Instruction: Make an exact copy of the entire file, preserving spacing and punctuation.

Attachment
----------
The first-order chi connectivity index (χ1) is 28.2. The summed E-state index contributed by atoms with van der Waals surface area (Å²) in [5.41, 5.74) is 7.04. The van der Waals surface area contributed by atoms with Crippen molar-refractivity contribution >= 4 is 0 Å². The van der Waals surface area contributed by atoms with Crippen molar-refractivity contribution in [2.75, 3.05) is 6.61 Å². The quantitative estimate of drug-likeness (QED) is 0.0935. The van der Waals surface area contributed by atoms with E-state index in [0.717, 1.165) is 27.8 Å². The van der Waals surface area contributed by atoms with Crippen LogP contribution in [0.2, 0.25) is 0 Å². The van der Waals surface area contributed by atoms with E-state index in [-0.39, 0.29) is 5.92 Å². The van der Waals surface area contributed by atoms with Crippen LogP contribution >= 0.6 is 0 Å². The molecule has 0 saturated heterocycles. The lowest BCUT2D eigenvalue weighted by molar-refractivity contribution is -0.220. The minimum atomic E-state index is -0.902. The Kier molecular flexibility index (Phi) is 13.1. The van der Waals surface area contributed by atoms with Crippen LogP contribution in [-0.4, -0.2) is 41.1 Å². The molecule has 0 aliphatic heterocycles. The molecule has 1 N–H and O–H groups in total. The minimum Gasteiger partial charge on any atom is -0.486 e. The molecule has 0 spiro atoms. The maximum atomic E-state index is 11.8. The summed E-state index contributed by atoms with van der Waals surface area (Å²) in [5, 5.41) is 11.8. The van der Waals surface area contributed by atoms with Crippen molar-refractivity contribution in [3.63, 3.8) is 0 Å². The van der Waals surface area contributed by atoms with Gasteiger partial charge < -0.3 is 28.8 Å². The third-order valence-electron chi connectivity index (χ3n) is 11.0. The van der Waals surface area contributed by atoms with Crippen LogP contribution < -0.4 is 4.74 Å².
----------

The first-order chi connectivity index (χ1) is 28.2. The summed E-state index contributed by atoms with van der Waals surface area (Å²) in [5.41, 5.74) is 7.04. The van der Waals surface area contributed by atoms with Crippen molar-refractivity contribution >= 4 is 0 Å². The van der Waals surface area contributed by atoms with Crippen molar-refractivity contribution in [2.75, 3.05) is 6.61 Å². The quantitative estimate of drug-likeness (QED) is 0.0935. The van der Waals surface area contributed by atoms with E-state index in [0.717, 1.165) is 27.8 Å². The van der Waals surface area contributed by atoms with Crippen LogP contribution in [0.2, 0.25) is 0 Å². The van der Waals surface area contributed by atoms with E-state index in [-0.39, 0.29) is 5.92 Å². The van der Waals surface area contributed by atoms with Crippen LogP contribution >= 0.6 is 0 Å². The molecule has 0 saturated heterocycles. The lowest BCUT2D eigenvalue weighted by molar-refractivity contribution is -0.220. The minimum atomic E-state index is -0.902. The Kier molecular flexibility index (Phi) is 13.1. The van der Waals surface area contributed by atoms with Crippen LogP contribution in [-0.4, -0.2) is 41.1 Å². The molecule has 0 aliphatic heterocycles. The molecule has 1 N–H and O–H groups in total. The minimum Gasteiger partial charge on any atom is -0.486 e. The molecule has 0 spiro atoms. The maximum atomic E-state index is 11.8. The summed E-state index contributed by atoms with van der Waals surface area (Å²) in [5, 5.41) is 11.8. The van der Waals surface area contributed by atoms with Crippen molar-refractivity contribution in [3.63, 3.8) is 0 Å². The van der Waals surface area contributed by atoms with Gasteiger partial charge < -0.3 is 28.8 Å². The third-order valence-electron chi connectivity index (χ3n) is 11.0. The van der Waals surface area contributed by atoms with Crippen LogP contribution < -0.4 is 4.74 Å².